Likewise:

Accordingly, the declaration of war by Bush and Congress merely recognized that which already existed, confirming that which most people seemed to instinctively feel: That 9-11 had started a war.

Wars don't exist in the abstract, von. This isn't even begging the question, it's just ignoring it: who did Bush and Congress declare war on?* The de facto declaration of war was not merely against those who attacked us; it was not merely against the allies of those who attacked us; it was against everyone who shared certain commonalities with our attackers. That's the War On Terror, and it's a war that Bush most definitely started.

Again: you can certainly argue that he was right to do so. I'm not taking a position on that, largely because I find it difficult to separate the theoretical position from the actual execution. You cannot, however, argue that the conflict initiated (or, as Gary correctly points out, continued) on 9/11 was the same conflict enunciated by Bush on 9/20 because it wasn't, in any way, shape or form.

Why is any of this important? Because many supporters of the war are trying to have it both ways. "We're at war!", I'm perpetually told, and when we're at war certain sacrifices -- aka "other people's civil liberties" -- must be made. But we're not at war in any meaningful sense. We're not fighting a polity, an alliance or even a particular ideology (viz. the Bush Administration's remarks about the "war on extremism" a few days ago). We're fighting a hodgepodge collection of polities and non-state-actors whose sole defining trait** is that, well, we're at war with them. The Bush Administration has artificially concocted an "other side" in this pseudo-war and we need to remind ourselves every waking moment that it is an artificial construct.

Worse, this plays into what I've called the Bush Administration's "policy through ambiguity". This conflict? It's a War! Restrict civil liberties, crush dissent***, imprison people without benefit of charge or trial, don't harrass the President, don't change horses in midstream and so forth. But wait: this conflict? It's only a metaphorical war! Cut taxes, don't ask for major sacrifices, go out and spend to get our economy moving, cut veteran's benefits, underfund and undersupply our troops, blah di f***ing blah. Truthfully? It's whatever you want it to be. It slices, it dices, it makes julienne fries, it allows anyone and everyone to look at it and believe whatever they want; it's the ultimate national Rorschach test, and it's killing us.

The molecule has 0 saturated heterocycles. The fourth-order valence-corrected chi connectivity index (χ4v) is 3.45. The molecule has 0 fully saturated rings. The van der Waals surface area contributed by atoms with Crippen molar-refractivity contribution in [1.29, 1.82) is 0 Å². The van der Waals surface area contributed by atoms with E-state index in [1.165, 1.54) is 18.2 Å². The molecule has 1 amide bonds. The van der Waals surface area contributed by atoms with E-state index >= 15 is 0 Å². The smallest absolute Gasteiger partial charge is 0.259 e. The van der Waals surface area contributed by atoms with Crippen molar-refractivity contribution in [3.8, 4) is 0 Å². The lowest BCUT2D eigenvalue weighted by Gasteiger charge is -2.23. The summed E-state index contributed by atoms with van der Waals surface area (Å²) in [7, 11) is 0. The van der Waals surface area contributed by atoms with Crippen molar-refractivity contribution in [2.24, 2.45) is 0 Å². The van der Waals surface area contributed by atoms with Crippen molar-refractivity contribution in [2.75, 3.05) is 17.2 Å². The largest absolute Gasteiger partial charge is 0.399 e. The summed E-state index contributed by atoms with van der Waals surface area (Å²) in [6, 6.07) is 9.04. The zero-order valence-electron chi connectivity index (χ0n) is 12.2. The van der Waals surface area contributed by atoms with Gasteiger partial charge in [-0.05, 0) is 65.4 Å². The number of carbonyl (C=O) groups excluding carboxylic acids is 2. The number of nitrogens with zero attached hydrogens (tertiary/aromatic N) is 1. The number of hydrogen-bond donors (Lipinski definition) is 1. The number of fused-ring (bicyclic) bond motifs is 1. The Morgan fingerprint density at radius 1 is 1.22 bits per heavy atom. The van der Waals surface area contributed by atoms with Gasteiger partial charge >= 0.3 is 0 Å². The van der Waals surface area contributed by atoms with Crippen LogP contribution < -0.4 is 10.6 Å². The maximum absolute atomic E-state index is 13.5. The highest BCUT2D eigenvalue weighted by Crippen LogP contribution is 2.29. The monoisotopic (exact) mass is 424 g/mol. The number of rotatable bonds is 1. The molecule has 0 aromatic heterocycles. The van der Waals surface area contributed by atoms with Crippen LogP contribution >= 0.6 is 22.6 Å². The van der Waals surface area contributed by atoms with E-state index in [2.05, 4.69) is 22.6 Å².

Literally.

Well, to be precise, it's killing our troops. And it's killing Iraqis. And Afghanis. And a whole lot of other people worldwide who don't really register because they're not on the news enough.

It's not just semantics, von. The terminology is just the external symptom of something deeply broken inside. It's a microcosm of everything that's gone wrong, and everything that's going to go wrong in the future. We are going to continue screwing up this monumental endeavor -- whose goals, let's be clear, I thoroughly support, even if I find the execution criminally lacking -- until we recognize certain necessary truths, one of the largest of which is: for better or for worse, we started the War On Terror.

* Yes, it should be "whom". Bite me.

** By which I mean, a trait that those entities and only those entities share.

*** As much as we ever do in this country, of course, which ain't much in the grand scheme of things.

Why not just say, "But....but...MICHAEL MOORE IS TEH FAT!!!1" and be done with it.

It's two days later, and I'm still snickering about this comment. 8-)

The comments to this entry are closed.

Blog powered by Typepad